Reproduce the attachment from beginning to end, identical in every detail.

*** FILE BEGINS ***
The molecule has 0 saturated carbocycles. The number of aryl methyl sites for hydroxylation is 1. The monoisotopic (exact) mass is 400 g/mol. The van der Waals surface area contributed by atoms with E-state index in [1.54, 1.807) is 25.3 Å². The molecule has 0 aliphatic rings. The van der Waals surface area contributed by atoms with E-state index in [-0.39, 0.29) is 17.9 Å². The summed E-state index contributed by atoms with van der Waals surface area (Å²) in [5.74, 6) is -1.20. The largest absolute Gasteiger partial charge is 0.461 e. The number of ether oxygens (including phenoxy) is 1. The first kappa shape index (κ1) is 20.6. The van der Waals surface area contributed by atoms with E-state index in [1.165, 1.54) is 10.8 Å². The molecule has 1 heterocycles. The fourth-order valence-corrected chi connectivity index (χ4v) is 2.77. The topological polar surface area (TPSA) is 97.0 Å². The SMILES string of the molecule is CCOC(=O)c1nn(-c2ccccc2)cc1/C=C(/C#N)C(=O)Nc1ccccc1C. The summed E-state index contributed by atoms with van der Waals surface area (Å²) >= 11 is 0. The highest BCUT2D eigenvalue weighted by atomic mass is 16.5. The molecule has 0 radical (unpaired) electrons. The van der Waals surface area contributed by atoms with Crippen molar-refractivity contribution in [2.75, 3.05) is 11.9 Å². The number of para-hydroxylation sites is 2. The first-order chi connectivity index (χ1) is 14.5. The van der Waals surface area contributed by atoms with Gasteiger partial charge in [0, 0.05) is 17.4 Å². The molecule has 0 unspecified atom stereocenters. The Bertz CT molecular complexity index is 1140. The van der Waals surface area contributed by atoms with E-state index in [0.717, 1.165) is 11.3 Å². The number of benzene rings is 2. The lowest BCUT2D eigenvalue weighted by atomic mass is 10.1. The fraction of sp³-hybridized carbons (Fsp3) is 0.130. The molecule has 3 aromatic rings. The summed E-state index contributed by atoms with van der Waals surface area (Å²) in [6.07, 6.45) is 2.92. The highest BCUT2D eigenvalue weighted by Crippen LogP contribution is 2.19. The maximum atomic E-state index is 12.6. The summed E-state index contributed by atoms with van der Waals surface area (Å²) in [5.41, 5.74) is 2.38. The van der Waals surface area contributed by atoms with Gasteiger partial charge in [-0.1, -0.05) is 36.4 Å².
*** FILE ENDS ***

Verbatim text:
The molecule has 0 saturated carbocycles. The number of aryl methyl sites for hydroxylation is 1. The monoisotopic (exact) mass is 400 g/mol. The van der Waals surface area contributed by atoms with E-state index in [1.54, 1.807) is 25.3 Å². The molecule has 0 aliphatic rings. The van der Waals surface area contributed by atoms with E-state index in [-0.39, 0.29) is 17.9 Å². The summed E-state index contributed by atoms with van der Waals surface area (Å²) in [5.74, 6) is -1.20. The largest absolute Gasteiger partial charge is 0.461 e. The number of ether oxygens (including phenoxy) is 1. The first kappa shape index (κ1) is 20.6. The van der Waals surface area contributed by atoms with E-state index in [1.165, 1.54) is 10.8 Å². The molecule has 1 heterocycles. The fourth-order valence-corrected chi connectivity index (χ4v) is 2.77. The topological polar surface area (TPSA) is 97.0 Å². The SMILES string of the molecule is CCOC(=O)c1nn(-c2ccccc2)cc1/C=C(/C#N)C(=O)Nc1ccccc1C. The summed E-state index contributed by atoms with van der Waals surface area (Å²) >= 11 is 0. The highest BCUT2D eigenvalue weighted by atomic mass is 16.5. The molecule has 0 radical (unpaired) electrons. The van der Waals surface area contributed by atoms with Crippen molar-refractivity contribution in [2.75, 3.05) is 11.9 Å². The number of para-hydroxylation sites is 2. The first-order chi connectivity index (χ1) is 14.5. The van der Waals surface area contributed by atoms with Gasteiger partial charge in [0, 0.05) is 17.4 Å². The molecule has 0 unspecified atom stereocenters. The Bertz CT molecular complexity index is 1140. The van der Waals surface area contributed by atoms with E-state index in [0.717, 1.165) is 11.3 Å². The number of benzene rings is 2. The lowest BCUT2D eigenvalue weighted by atomic mass is 10.1. The fraction of sp³-hybridized carbons (Fsp3) is 0.130. The molecule has 3 aromatic rings. The summed E-state index contributed by atoms with van der Waals surface area (Å²) in [6.07, 6.45) is 2.92. The highest BCUT2D eigenvalue weighted by Crippen LogP contribution is 2.19. The maximum atomic E-state index is 12.6. The summed E-state index contributed by atoms with van der Waals surface area (Å²) in [5.41, 5.74) is 2.38. The van der Waals surface area contributed by atoms with Gasteiger partial charge in [-0.1, -0.05) is 36.4 Å².